For Wade and Betty-Ann Heggie, philanthropy is a reflection of personal values. Says Betty-Ann, “The art gallery has always been high on our list.”
As Mendel Art Gallery Board Chair, Wade led fundraising efforts to expand the gallery. Having donated $10,000 in 2006, the couple contributed $100,000 in 2007 “to inspire others,” Wade said. Although the expansion didn’t go ahead, they are now delighted to have their contribution help build the Remai Art Gallery of Saskatchewan.
Wade says, “The fact that Saskatoon has a vision, and can go ahead with this new art gallery — it’s fantastic!”
The Heggies, who have two daughters, are deeply invested in the community. Wade grew up here, and his father was a city councillor. Betty-Ann came to Saskatoon to attend the University of Saskatchewan.
A former PotashCorp senior vice-president, Betty-Ann founded the Womentorship program, Edwards School of Business, U of S. Wade is a retired financial and insurance planner.
Avid travellers, the Heggies have planned trips around signature buildings, such as Spain’s Guggenheim Museum Bilbao. “Having a signature building is a symbol that our city has arrived,” Betty-Ann says.
“The Remai Gallery sends a signal. Through art and architecture, you’re telling people that how you live and what you surround yourself with is important.”
"The art gallery has always been high on our list"
“Supporting the Remai Art Gallery is perfect for me. I’ll never get to do anything like this again, that is so connected to my life.”
Darrell Bell supports the new Remai Art Gallery of Saskatchewan for so many reasons. First, he is a proud Prairie artist, born in Wynyard and educated at the University of Saskatchewan. He has been exhibiting his evocative landscape paintings since the early 1980s.
While a student, Bell was a museum trainee at the Mendel Art Gallery. “I’ve seen first-hand the limitations of the current gallery, and I’m astonished it functions as well as it does,” he says. “Visitors don’t realize how many people work there, and what they do.”
Public galleries can challenge, delight, and inspire, Bell says. “They are visual libraries, full of ideas and learning opportunities.”
Bell’s commercial enterprise, the Darrell Bell Gallery, showcases his work and that of some 30 other artists and craftspeople. He knows that a rising tide lifts all boats; that River Landing, anchored by the Remai Art Gallery, will benefit artists, business people, and everyone else in the community.
Soon after his recent appointment to the Gallery’s Board of Trustees, Bell donated $100,000 to help build the Remai Gallery. His gift will support the Board’s initiative to name the new facility’s boardroom after the late Dr. Art Knight, the previous President & Chair.
“I decided I needed to make this happen,” Bell says. “Supporting the Remai Art Gallery is perfect for me. I’ll never get to do anything like this again, that is so connected to my life.”
"I’ll never get to do anything like this again"
Art Knight Donor Story
Dr. Art Knight was Chair of the Mendel Art Gallery Board of Trustees for four intense, productive years.
When Art learned that the City of Saskatoon was seeking a destination attraction at River Landing, he asked the Board to seize this opportunity to build an outstanding new gallery for the city and the province.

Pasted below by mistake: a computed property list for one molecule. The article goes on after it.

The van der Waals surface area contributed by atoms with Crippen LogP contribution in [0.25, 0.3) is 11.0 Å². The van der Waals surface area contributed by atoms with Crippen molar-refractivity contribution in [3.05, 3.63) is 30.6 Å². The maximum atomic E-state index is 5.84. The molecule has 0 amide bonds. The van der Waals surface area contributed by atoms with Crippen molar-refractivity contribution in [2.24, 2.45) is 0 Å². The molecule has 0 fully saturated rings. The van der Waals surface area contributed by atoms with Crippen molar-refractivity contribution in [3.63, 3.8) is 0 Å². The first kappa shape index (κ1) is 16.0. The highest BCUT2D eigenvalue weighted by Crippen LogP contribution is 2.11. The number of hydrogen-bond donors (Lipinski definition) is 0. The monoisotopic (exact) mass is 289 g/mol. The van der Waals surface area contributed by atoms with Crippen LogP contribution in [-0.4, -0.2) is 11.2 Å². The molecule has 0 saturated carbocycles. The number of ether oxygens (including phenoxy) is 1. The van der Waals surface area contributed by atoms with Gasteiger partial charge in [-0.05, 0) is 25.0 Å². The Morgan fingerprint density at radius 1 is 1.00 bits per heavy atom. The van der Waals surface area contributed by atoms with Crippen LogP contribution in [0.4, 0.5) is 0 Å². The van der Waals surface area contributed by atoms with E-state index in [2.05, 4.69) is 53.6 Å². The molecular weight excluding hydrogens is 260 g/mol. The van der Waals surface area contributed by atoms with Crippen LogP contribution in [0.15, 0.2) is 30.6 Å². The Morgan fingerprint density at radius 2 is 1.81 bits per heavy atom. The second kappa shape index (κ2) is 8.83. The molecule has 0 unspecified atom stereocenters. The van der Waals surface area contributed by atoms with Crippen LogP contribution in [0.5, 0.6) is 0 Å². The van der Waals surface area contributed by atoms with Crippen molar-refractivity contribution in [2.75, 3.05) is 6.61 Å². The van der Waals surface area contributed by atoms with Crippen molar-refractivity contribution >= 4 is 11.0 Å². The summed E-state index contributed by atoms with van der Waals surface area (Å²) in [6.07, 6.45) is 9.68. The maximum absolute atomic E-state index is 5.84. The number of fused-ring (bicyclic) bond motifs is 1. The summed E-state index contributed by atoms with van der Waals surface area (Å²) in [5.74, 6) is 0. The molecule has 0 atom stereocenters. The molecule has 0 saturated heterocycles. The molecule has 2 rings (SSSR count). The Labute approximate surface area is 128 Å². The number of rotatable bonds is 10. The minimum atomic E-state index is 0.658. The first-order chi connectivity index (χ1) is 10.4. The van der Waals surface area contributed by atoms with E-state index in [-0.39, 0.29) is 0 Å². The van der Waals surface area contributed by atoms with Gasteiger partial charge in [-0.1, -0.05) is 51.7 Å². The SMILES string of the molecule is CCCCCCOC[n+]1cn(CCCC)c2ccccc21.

“Art spoke eloquently for the Remai Art Gallery of Saskatchewan, promoting the concept with the public, the City and potential donors,” says John Hampton, who served as Vice Chair alongside Art.
Knight gave generously of his time, skills and commitment, and his sudden death in November 2011 was a major shock to the Board.
Reflecting a close partnership with Art’s wife, Ineke, and with contributions from every trustee, the new building’s boardroom will be named the Dr. Art Knight Boardroom.
“Having witnessed Art’s dedication, and his vision for a world-class art gallery, I want to help make his dream come true,” says Ineke Knight. “I very much appreciate the trustees’ decision to name the boardroom after Art.”
“Although Art will not be with us when the Remai opens, he will be remembered as we share in the pride and excitement that this new gallery will bring to every corner of our community,” says Jason Aebig, current Board Chair.
“I want to help make his dream come true.”
“Saskatoon is our community. We’ll do anything we can to keep our community in the top echelon.”
Organizations and institutions in Saskatoon know that they can count on Kay and Dora Nasser and their family for support. The Nasser family is stepping forward once again with a $150,000 contribution to the Remai Art Gallery of Saskatchewan capital campaign.
“Saskatoon is our community,” says Kay. “It’s one of the best in Canada and the world. We’ll do anything we can to keep our community in the top echelon. We donate to everything we can – education, health, the arts – because Saskatoon needs all these organizations to be one of the best.”
Supporting local artists is particularly important to the Nasser family. They attend exhibitions and purchase and display art in their home. “We have quite a collection,” Kay says. “It’s almost a gallery.” They also sponsor students who want to become artists.
The Nassers are very pleased with the plans for the Remai Art Gallery. “It’s a nice design, and it’s right on the river,” Kay says. “It will attract all kinds of exhibitions to the city.”